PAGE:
Electronic Health Records

Selection & Replacement News

Patients turn to mHealth over prescriptions, says survey

By Jennifer Bresnick

It might be a little hard to swallow, but 24% of patients are more willing to accept a prescription for an mHealth app than a pill, according to a recent survey of 2000 patients by Digitas Health.  The poll covered patients with a variety of chronic diseases, with 60% of active mHealth users diagnosed with their condition more than three years ago, suggesting that chronic disease patients are continually on the search for new methods to manage their conditions.  Ninety percent of patients were likely to accept a prescription for an mHealth app as opposed to 66% of patients who would be happy with a doctor’s order for medication.

Many of the participants were not being treated by a prescription drug for conditions such as respiratory diseases, heart conditions, diabetes, and digestive complaints.  More than half of patients were actively looking for new ways to manage their health, and were very interested in incorporating medical devices and mHealth apps into their plan.  “There’s an opportunity in this space to figure out how we can better serve patient needs and get them the treatment and information that’s going to make a difference to them,” said Geoff McCleary, Group Director of Mobile Innovations at Digitas Health.

The study showed that consumers were willing to spend money on smartphone-connecting monitoring devices like FitBits and wireless scales to make managing their daily activities easier.  “They’re doing that adherence level activity already without us and we, as experts in drugs, have a great opportunity to be able to help them, by providing even more information, tools and resources to use in conjunction with their medicines,” McCleary explained.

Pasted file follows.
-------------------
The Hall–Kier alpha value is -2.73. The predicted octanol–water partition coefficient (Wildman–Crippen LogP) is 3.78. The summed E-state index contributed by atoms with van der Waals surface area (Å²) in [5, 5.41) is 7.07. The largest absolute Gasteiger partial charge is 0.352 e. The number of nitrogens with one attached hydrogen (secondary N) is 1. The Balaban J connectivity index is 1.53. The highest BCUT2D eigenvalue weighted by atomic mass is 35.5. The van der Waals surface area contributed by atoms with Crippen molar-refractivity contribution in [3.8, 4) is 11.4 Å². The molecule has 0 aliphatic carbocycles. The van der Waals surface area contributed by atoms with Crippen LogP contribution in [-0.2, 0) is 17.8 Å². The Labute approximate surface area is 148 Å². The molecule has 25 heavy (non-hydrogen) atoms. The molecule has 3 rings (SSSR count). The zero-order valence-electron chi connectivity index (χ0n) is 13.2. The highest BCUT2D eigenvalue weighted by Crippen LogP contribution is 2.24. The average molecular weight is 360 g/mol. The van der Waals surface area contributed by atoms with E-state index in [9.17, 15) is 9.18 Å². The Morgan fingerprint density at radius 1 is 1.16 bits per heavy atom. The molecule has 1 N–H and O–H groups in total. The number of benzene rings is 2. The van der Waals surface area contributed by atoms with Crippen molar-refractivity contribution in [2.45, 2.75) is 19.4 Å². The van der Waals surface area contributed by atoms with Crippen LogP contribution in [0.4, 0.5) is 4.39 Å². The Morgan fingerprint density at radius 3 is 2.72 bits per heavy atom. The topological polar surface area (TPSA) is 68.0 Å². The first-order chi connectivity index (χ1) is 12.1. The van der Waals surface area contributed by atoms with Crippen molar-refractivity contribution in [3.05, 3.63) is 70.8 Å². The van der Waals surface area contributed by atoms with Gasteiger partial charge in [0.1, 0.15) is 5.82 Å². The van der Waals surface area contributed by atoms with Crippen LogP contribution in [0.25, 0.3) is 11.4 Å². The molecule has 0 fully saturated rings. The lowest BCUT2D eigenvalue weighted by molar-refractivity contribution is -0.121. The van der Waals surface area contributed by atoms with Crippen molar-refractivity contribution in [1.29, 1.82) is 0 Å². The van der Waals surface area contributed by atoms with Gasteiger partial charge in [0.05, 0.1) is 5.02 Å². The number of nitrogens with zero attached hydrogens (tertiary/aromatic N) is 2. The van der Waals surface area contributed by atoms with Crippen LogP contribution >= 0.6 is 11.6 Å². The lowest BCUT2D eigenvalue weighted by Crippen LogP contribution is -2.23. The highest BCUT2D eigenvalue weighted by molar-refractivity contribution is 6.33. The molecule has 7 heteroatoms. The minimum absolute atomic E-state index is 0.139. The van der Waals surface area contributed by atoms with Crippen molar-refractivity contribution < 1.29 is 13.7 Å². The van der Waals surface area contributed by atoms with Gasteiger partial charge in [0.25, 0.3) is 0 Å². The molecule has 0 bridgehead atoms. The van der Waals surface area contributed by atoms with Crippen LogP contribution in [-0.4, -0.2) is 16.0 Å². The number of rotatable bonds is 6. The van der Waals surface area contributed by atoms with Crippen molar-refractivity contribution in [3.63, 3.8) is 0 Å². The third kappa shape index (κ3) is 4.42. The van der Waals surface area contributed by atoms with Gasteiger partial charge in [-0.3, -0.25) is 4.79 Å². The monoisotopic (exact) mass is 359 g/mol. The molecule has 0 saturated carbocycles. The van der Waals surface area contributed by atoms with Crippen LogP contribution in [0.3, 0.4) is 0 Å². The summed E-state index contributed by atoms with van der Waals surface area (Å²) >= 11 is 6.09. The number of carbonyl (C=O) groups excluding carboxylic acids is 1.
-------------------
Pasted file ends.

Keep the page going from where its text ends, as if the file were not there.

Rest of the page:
But why trust smartphones over the latest advances in medical science?  Patients who have lived with chronic diseases for several years have likely tried various combinations of pills and medications that may have produced unwelcome side effects or cost a great deal of money.  Accepting that many diseases can be improved by adding fitness and healthy dietary choices – easily monitored by commercial devices like the FitBit and free apps – is a triumph for preventative medicine advocates and patients alike.

But McCleary cautions that the survey’s findings should not be used to hold mHealth above medication as a magic bullet for patients, or as proof that consumers have turned their back on pharmaceutical intervention altogether.  “It’s about acknowledging the blurring of the lines between product and service and asking what the new evolution of healthcare should look like,” he explained. “The importance of this information is really around getting a better understanding of how that pill and that medication is going to be used. How does that fit into the life of the human being that needs to have that health outcome?”

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